Ninety minutes before his team took the court for Game 2 against the Nuggets, Warriors head coach Mark Jackson wanted to clarify some things.

"I didn't say that they were better, and I didn't say George (Karl) was a better coach," Jackson said. "I said 'I'd give (them) the check mark if I was sitting on the other side (as a broadcaster).' Now, what was the question?"

The Warriors didn't need a news conference to answer the rest of the questions about being the underdogs in the best-of-seven, first-round series, generally trouncing the Nuggets 131-117 at a place where Denver had lost only three games all season.

The teams head to the Bay Area for Friday's Game 3 tied 1-1.

The odds had gotten even steeper for the Warriors, who were supposed to have gone from having little chance to no chance in the series when All-Star power forward David Lee was lost for the postseason with a torn right hip flexor Saturday.

But as they've done through most of the tough times this season, the Warriors were resolute. They shot an unworldly 64.6 percent from the floor, beat the league's best rebounding team on the boards (36-26) and slowed the NBA's best fastbreaking offense to eight transition points.

"We've had no expectations on us from the start," point guard Stephen Curry said. "Nobody picked us to make the playoffs. Nobody picked us in this series. I'm sure it was even easier to not take us when D-Lee went down. We understand that we don't have many expectations outside of our locker room, but we're a confident group, a resilient team. There's no reason why that would change now."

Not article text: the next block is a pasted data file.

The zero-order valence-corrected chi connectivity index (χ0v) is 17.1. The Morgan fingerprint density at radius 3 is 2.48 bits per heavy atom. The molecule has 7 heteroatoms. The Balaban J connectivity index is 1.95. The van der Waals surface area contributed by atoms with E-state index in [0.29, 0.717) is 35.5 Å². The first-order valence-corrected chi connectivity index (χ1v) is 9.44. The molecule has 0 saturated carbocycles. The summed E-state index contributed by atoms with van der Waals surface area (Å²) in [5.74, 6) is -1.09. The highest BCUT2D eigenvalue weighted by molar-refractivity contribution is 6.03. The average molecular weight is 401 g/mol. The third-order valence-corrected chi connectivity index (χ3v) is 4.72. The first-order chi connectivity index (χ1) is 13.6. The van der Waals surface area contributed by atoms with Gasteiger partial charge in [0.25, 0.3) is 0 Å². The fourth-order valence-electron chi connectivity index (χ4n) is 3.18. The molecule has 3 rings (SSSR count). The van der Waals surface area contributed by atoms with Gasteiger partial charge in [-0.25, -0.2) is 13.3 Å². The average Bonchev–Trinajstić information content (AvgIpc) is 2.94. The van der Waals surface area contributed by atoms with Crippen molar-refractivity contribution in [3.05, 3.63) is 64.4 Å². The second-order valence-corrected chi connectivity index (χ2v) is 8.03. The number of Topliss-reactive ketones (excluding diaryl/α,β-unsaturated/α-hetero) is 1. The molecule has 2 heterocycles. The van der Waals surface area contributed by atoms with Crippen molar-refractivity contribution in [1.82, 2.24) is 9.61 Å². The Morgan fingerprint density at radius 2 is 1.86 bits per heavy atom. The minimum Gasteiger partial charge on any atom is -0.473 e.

In fact, the Warriors seem to be at their stoutest when things look bleakest. Curry had 30 points, including 4-of-10 three-point shooting, to go with 13 assists, three steals and only one turnover, and the rest of the team pulled together to make up for the loss of Lee.

The Warriors had gone 3-18 without Lee in the lineup since he came to Golden State before the 2010-11 season. But they have stronger players waiting for chances now, and each one played a role against Denver.

Playing power forward for the first time, Harrison Barnes contributed 24 points and six rebounds, and, starting alongside Curry for the first time, Jarrett Jack had 26 points and seven assists. Klay Thompson added 21 points, including 5-of-6 three-point shooting, Andrew Bogut manned the middle with six points, eight rebounds, two steals and a blocked shot, and the bench scored 24 points.